ICIJ’s “Implant Files” sheds light on the growing issue of medical error

One of the greatest challenges facing global healthcare systems is patient safety. Medical error has now become the third leading cause of death in North America, right behind heart disease and cancer. These adverse events are devastating for patients and their families – and they are very costly to the organization and the healthcare system.

In April 2018, the US Federal Drug Administration (FDA) released its Medical Device Safety Action Plan: Protecting Patients, Promoting Public Health, which describes recent actions the FDA has taken to enhance device safety and outlined their vision for how the agency can build on these initiatives to further assure the safety and effectiveness of medical devices. 

More recently on November 20, 2018, the FDA has released a Statement from FDA Commissioner Scott Gottlieb, M.D. and Jeff Shuren, M.D., Director of the Center for Devices and Radiological Health, on FDA’s updates to Medical Device Safety Action Plan to enhance post-market safety. The updates include a focus on several key actions to create a more robust medical device safety net for patients through better data. They also announced several new steps related to important health devices that impact women, including surgical mesh for transvaginal surgical repair.

Days later the International Consortium of Investigative Journalists (ICIJ) released reports on the first-ever global examination of the medical device industry. The “Implant Files” is a global investigation that tracks the harm caused by medical devices that have been tested inadequately or not at all. To access their International Medical Devices Database, please click here.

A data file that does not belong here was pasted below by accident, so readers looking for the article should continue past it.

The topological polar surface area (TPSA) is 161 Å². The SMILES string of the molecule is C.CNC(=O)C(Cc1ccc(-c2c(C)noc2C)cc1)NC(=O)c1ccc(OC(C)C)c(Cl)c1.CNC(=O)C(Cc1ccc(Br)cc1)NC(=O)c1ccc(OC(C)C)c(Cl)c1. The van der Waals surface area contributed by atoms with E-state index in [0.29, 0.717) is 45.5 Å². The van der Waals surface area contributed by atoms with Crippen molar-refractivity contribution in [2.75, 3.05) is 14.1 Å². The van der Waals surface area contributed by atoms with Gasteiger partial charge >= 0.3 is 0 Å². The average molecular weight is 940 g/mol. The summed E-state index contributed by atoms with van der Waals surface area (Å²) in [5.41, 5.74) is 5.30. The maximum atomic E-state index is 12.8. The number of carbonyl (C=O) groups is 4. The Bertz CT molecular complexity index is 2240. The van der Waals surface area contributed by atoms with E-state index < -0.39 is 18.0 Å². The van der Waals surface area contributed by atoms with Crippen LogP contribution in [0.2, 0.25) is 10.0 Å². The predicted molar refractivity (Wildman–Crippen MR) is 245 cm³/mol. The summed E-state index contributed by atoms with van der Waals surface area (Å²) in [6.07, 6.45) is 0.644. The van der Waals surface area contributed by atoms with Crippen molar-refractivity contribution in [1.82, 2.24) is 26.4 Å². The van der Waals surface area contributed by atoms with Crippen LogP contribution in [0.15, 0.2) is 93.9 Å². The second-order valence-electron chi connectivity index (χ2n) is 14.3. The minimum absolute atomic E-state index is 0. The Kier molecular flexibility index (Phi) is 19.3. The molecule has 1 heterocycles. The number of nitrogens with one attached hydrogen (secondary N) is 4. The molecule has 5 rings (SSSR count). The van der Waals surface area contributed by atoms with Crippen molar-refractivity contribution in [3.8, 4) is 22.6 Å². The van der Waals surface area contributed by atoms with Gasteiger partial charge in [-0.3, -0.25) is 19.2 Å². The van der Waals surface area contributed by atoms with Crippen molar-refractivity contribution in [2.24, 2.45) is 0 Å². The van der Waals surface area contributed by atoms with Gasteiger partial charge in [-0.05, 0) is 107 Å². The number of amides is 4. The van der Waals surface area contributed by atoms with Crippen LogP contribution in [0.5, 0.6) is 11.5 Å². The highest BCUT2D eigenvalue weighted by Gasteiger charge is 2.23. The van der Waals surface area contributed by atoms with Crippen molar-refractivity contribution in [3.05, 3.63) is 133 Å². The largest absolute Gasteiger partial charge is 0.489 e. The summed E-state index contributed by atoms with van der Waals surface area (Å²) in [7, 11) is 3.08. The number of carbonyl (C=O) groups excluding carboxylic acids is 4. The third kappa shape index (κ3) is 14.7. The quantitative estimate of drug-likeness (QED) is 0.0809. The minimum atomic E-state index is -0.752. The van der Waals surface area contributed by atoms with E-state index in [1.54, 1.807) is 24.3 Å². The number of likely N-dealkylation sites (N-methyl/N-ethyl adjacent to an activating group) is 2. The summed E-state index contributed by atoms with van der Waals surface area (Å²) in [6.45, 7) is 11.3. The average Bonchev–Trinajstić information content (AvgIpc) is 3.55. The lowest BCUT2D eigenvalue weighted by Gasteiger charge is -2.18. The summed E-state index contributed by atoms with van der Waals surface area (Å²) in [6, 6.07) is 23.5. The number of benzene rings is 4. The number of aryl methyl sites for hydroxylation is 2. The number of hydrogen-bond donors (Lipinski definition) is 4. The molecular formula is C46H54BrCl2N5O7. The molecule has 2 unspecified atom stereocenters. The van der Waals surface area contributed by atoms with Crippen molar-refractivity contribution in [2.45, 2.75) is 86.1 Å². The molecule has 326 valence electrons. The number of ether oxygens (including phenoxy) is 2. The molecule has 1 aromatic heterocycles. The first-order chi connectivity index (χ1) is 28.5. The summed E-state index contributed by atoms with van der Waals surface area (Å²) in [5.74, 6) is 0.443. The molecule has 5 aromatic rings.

SCAN Health is an International Knowledge Translation Platform funded by the Government of Canada's Networks of Centres of Excellence to accelerate knowledge translation and address key problems, challenges and opportunities of high strategic importance for health systems in Canada and around the globe. By mobilizing supply chain best practices to track health products and processes to patient outcomes we can significantly reduce medical error, increase health system sustainability and drive economic growth for companies globally.


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